Disclaimer: The following is a totally unauthoritative personal translation of an article appeared in SisaIN Live on Nov. 28, 2012, reporting international experts’ survey result of Samsung Semiconductor workers leukemia and other rare cancers. All rights regarding this post stay with the author(s) of the original article or with SisaIN Live and this post will be scrapped immediately at their request. In the post, I tried to match the English translation of names of people / institution(s) / position(s) to authentic one(s) as much as possible but, unfortunately, some of them still can be different. Original article of this post (in Korean) can be found in the link below.
Samsung Electronics Inc. issued a press release on last Mar. 22 claiming that US occupational health and safety consulting firm Environ Global’s examination on leukemia incidences of former Samsung employees was confirmed by International Committee of Occupational Health (ICOH) at 2012 ICOH Conference held in Cancun, Mexico. Last year, commissioned by Samsung, Environ Global concluded that “Samsung former employees’ leukemia cases were not associated with their working environment.” Although they simply ‘presented’ this at ICOH conference, Samsung publicized it as a ‘confirmation’. The next day, major media such as <Chosun Ilbo> even relayed Samsung Electronics Environment Safety Team leader Mr. Dong-hoon Han’s comment “The most prestigious international conference confirmed that working environment of Samsung Electronics is not faulty.”
But because of this, Samsung had to be openly rebuked by ICOH that “Confirmation is not correct.” A Samsung official described it as ‘a happening due to public relations team’s too much enthusiasm.’
A performance on Dec. 2010 urging Samsung Electronics’ engagement for resolving former employees’ leukemia incidents.
83 experts responded
Even after that, Samsung continued to use the international conference presentation for domestic PR drive. In last June, they presented the same investigation results at 2012 American Industrial Hygiene Association Conference. They set on an all-out publicity drive using the Environ Global’s reports.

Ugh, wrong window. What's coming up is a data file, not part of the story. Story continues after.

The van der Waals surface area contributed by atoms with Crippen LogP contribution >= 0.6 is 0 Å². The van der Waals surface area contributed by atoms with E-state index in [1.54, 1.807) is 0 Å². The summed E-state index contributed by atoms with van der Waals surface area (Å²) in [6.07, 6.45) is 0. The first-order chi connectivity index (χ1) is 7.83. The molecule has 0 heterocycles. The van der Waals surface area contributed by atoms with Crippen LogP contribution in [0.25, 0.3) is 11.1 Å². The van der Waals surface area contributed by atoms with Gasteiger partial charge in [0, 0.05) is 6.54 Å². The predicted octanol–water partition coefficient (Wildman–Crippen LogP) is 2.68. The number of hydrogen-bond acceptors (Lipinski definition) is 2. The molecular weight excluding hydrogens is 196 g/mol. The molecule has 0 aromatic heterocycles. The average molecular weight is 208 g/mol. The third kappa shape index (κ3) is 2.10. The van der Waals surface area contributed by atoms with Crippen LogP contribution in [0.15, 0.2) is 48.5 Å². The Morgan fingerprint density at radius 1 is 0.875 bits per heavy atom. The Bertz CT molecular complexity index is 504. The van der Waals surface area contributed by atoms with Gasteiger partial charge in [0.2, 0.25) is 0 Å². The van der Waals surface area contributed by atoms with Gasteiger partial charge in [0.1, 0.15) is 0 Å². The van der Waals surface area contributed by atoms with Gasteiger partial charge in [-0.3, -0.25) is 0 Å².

Then, what would international experts really think about ‘Samsung leukemia incidents’? <SisaIN> conducted a survey with the help of members of internationally renowned American Public Health Association (APHA). Founded in 1872, APHA has been one of the most time-honored prestigious group of experts participating in diverse activities of public health issues. In particular, we focused on members of Occupational Health and Safety (OHS) section that specializes in occupational hazards and diseases. Following steering committee’s review, survey questionnaires of <SisaIN> were delivered to OHS members through email. The survey was conducted during Sep. 22 ~ Oct. 31 and totally 83 members responded to this survey. OHS section chairperson Walter Jones said “more than expected.”
First, without mentioning ‘Samsung’, we asked if members were aware of leukemia and rare cancer incidents among Korean semiconductor workers. 27(32.9%) respondents said they were unaware of them but a lot more (67.1%) said they were aware; 20(24.4%) were aware of them a little bit, 21(25.6%) had some knowledge on them and 14(17.1%) knew them very much.
Then, mentioning ‘Samsung’ explicitly, we asked if those workers with leukemia or rare cancers had been mostly Samsung Electronics employees. 51(61.4%) said they were aware of it as well and 32(38.6%) said they were not aware of it. When cross-analyzed the first and second questions, those who knew Korean workers’ leukemia incidents knew exactly that they had been mostly ‘Samsung Electronics employees’.
We then presented respondents full reports on exposure evaluation and exposure reconstruction evaluation by Environ Global. We also presented them a recent Korean experts’ paper ‘Leukeima and non-Hodgkin lymphoma in semiconductor industry workers in Korea’ published in the International Journal of Occupational and Environmental Health contending that leukemia development in Korean semiconductor workers is associated with their working environment. These were to expose respondents to two contradicting arguments on the association between leukemia/rare cancer development and the working environment. We also presented them Korean administrative court’s ruling on the industrial accident recognition case between the bereaved and Korean Workers’ Compensation and Welfare Service (KWCWS). And we asked the respondents to guage their confidence against Samsung’s claim, Environ’s reports, claim by the bereaved and court’s ruling on a scale of 1 to maximum 10. We wanted them to put 10 on an argument if they fully believed it and 1 if they didn’t believe it at all.
Samsung’s claim that various rare cancers are not related to working environment scored the lowest confidence by the average 1.81. 46(58.2%) respondents put 1 indicating that they didn’t believe it at all. As a whole, they didn’t believe Samsung’s argument such that 15 respondents put 2, 9 put 3, 5 put 4.